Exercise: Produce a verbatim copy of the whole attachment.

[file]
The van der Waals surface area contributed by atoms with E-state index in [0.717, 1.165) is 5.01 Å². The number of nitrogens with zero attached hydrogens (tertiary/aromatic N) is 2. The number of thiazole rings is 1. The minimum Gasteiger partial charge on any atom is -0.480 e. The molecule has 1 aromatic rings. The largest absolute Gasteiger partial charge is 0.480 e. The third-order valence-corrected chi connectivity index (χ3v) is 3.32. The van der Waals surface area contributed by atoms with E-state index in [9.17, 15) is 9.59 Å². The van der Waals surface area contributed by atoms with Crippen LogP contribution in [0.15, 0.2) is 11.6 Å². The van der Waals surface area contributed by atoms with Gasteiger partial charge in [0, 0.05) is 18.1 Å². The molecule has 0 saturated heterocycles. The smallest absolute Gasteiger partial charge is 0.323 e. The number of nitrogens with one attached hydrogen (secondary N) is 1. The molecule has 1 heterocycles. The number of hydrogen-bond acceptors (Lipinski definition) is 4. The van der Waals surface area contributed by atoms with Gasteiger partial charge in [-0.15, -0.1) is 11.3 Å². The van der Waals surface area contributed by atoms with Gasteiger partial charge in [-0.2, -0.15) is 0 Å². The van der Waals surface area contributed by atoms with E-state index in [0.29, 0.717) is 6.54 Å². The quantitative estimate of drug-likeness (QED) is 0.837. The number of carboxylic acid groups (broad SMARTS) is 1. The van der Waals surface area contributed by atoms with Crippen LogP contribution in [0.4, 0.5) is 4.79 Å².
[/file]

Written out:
The van der Waals surface area contributed by atoms with E-state index in [0.717, 1.165) is 5.01 Å². The number of nitrogens with zero attached hydrogens (tertiary/aromatic N) is 2. The number of thiazole rings is 1. The minimum Gasteiger partial charge on any atom is -0.480 e. The molecule has 1 aromatic rings. The largest absolute Gasteiger partial charge is 0.480 e. The third-order valence-corrected chi connectivity index (χ3v) is 3.32. The van der Waals surface area contributed by atoms with E-state index in [9.17, 15) is 9.59 Å². The van der Waals surface area contributed by atoms with Crippen LogP contribution in [0.15, 0.2) is 11.6 Å². The van der Waals surface area contributed by atoms with Gasteiger partial charge in [0, 0.05) is 18.1 Å². The molecule has 0 saturated heterocycles. The smallest absolute Gasteiger partial charge is 0.323 e. The number of nitrogens with one attached hydrogen (secondary N) is 1. The molecule has 1 heterocycles. The number of hydrogen-bond acceptors (Lipinski definition) is 4. The van der Waals surface area contributed by atoms with Gasteiger partial charge in [-0.15, -0.1) is 11.3 Å². The van der Waals surface area contributed by atoms with Gasteiger partial charge in [-0.2, -0.15) is 0 Å². The van der Waals surface area contributed by atoms with E-state index in [0.29, 0.717) is 6.54 Å². The quantitative estimate of drug-likeness (QED) is 0.837. The number of carboxylic acid groups (broad SMARTS) is 1. The van der Waals surface area contributed by atoms with Crippen LogP contribution in [0.4, 0.5) is 4.79 Å².